Reflection The chapter and the partner will schedule an end of the year conversation to discuss how the year has gone and what can be improved for the next year, if the partnership is to continue into the following year. This should be an honest conversation between the chapter and the partner to lead to real improvements that can be beneficial for both. This conversation will take the evaluation into account but also will focus on how the relationship has functioned outside of the specific project(s). Why this is important: Reflection allows for improvements for the chapter, for the partner, and for the national office in future years. As we are continually trying to strengthen our programs, reflection provides much needed feedback on how we are actually doing.

Project Workplan for [dates of academic year] This workplan describes the commitment to project work between GlobeMed at [Chapter] and [Partner name] for [dates of academic year]. This workplan may but does not necessarily include the workplan for on-site visits to [Partner name] by GlobeMed at [Chapter], nor does it include any smaller or less intensive projects that may come up throughout the year (such as research ideas). I. Project Description


“TOGETHER LET US INNOVATE AND ACCELERATE THE EFFORTS, TO DETAIN TUBERCULOSIS” THE TUBERCULOSIS SITUATION IN PERU Tuberculosis has existed in the world since the beginning of mankind. However, to this day, it cannot be controlled and in actuality it is considered a public health problem and a global threat.

Although the rate of new cases has declined from 88 cases of pulmonary TB smear per 100,000 inhabitants in 2000 to 64 per 100,000 population in 2007, Peru is the third largest country in Latin America and the Caribbean with the highest rates of new cases after Haiti and Bolivia. The main risk factor for transmission in the country is still a lack of information on tuberculosis, overcrowding is common in human settlements and slums. These factors are compounded by other risk factors such as poverty, lifestyle (alcoholism, drug abuse, instability) and poor nutrition. Since the mid 90's the first reported cases of TB in the country were multidrug-resistant tuberculosis (MDR TB), resistant to the most powerful anti-TB drugs (particularly rifampicin and isoniazid). The reporting of these cases was rising from the number 396 in the year 1999 to 1.375 cases in 2001, reaching a peak of 2.784 in 2005. In late 2007, new cases dropped by 30%. The increasing number of sensitivity tests performed, which allows greater search, improved system of reporting and the decline in MDR TB mortality would indicate that it is indeed an improvement, although concerned about the persistence of dropouts to treatment3 . A form of TB is emerging is extremely drug resistant TB (XDR-TB), which has been reported in the country since 1999, in 2008 there were 58 new cases, accumulating 190 cases since the beginning of the notifications. The distribution of TB is not homogeneous in the country: 58% of TB cases, 82% of cases of MDR TB and 93% of XDR TB cases are reported by the Directorates of Health in Lima and Callao. It is also not uniform across the districts of Metropolitan Lima: Most cases of TB is concentrated in 19 of 43 districts that form and according to 2006 data, when compared to 2007, four districts, which have mainly contributed in increasing rates, these are: Callao, Comas, Independencia, La Victoria and El Augustino. While there have been achievements, the living conditions (such as overcrowding), lifestyle (alcoholism, drug addiction), poor nutrition, HIV coinfection, among others, allow the TB to find suitable conditions for transmission. Hence, the TB is a serious public health problem in Peru.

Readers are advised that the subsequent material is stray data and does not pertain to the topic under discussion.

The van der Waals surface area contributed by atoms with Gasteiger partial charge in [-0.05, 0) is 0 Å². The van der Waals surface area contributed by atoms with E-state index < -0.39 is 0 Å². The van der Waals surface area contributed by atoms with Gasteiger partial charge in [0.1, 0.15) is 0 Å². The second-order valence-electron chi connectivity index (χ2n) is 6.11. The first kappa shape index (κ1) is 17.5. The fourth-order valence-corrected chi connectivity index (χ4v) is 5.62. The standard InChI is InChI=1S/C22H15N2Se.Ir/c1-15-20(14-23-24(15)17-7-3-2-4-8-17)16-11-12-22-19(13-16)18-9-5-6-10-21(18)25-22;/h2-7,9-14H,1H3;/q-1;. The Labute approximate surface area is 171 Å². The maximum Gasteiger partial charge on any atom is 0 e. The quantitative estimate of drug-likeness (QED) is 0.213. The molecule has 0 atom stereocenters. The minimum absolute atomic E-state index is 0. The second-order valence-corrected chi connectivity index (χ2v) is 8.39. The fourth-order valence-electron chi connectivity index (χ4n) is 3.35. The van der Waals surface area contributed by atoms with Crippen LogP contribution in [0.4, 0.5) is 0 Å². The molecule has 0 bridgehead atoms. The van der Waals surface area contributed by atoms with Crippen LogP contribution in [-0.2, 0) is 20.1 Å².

Conceptual Framework Tuberculosis is a complex disease because of its multi-causality, which involves biological factors, as it also involves political, social, economic, and cultural factors. It is devastating for its grave consequences that arise from it, which are not limited to a physical level, but it extends to a mental, economic, and social level. Tuberculosis in Peru represents a serious public health problem despite the efforts of the Ministry of Health. This is because until recently, programs to combat TB were directed mainly to bio-medical aspects of the disease and did not have a comprehensive approach that includes community involvement and addressing the determinants for transmission and retention. such as information on prevention and information, nutrition, lifestyle and socio-economic status, to name a few. The fight against tuberculosis is an action that calls to patients, families, health workers, civil society and other actors to mobilize regional and national public and community about the importance of prevention and control to reduce its negative impact on individual and collective health. Also, this fight should seek to overcome stigma and discrimination those affected by tuberculosis are often subjected to. This is why there is an importance of including the issue of human rights in all areas of intervention. In this sense, it is essential to have contributions by those affected for the recognition of their rights and responsibilities, and their participation in making decisions regarding the recovery of their health and their role in the fight against TB.